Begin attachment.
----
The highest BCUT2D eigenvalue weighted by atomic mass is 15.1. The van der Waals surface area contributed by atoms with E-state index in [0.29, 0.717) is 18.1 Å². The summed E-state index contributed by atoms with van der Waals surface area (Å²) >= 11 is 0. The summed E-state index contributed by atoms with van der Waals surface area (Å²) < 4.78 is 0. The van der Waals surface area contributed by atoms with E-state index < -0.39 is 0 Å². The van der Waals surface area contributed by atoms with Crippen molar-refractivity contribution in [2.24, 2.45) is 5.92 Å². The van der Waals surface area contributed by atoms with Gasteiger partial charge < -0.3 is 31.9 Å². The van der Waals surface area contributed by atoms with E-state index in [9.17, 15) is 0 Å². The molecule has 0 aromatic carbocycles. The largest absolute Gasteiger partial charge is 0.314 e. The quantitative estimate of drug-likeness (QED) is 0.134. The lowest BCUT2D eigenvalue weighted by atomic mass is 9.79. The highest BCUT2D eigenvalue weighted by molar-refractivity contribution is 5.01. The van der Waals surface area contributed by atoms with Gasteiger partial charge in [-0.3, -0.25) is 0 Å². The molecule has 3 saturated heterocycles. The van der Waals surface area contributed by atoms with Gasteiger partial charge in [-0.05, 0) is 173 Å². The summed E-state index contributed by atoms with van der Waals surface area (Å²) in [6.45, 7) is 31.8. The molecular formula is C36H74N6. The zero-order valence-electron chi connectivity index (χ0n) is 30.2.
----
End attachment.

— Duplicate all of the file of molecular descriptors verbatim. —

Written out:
The highest BCUT2D eigenvalue weighted by atomic mass is 15.1. The van der Waals surface area contributed by atoms with E-state index in [0.29, 0.717) is 18.1 Å². The summed E-state index contributed by atoms with van der Waals surface area (Å²) >= 11 is 0. The summed E-state index contributed by atoms with van der Waals surface area (Å²) < 4.78 is 0. The van der Waals surface area contributed by atoms with E-state index < -0.39 is 0 Å². The van der Waals surface area contributed by atoms with Crippen molar-refractivity contribution in [2.24, 2.45) is 5.92 Å². The van der Waals surface area contributed by atoms with Gasteiger partial charge < -0.3 is 31.9 Å². The van der Waals surface area contributed by atoms with E-state index in [9.17, 15) is 0 Å². The molecule has 0 aromatic carbocycles. The largest absolute Gasteiger partial charge is 0.314 e. The quantitative estimate of drug-likeness (QED) is 0.134. The lowest BCUT2D eigenvalue weighted by atomic mass is 9.79. The highest BCUT2D eigenvalue weighted by molar-refractivity contribution is 5.01. The van der Waals surface area contributed by atoms with Gasteiger partial charge in [-0.3, -0.25) is 0 Å². The molecule has 3 saturated heterocycles. The van der Waals surface area contributed by atoms with Gasteiger partial charge in [-0.05, 0) is 173 Å². The summed E-state index contributed by atoms with van der Waals surface area (Å²) in [6.45, 7) is 31.8. The molecular formula is C36H74N6. The zero-order valence-electron chi connectivity index (χ0n) is 30.2.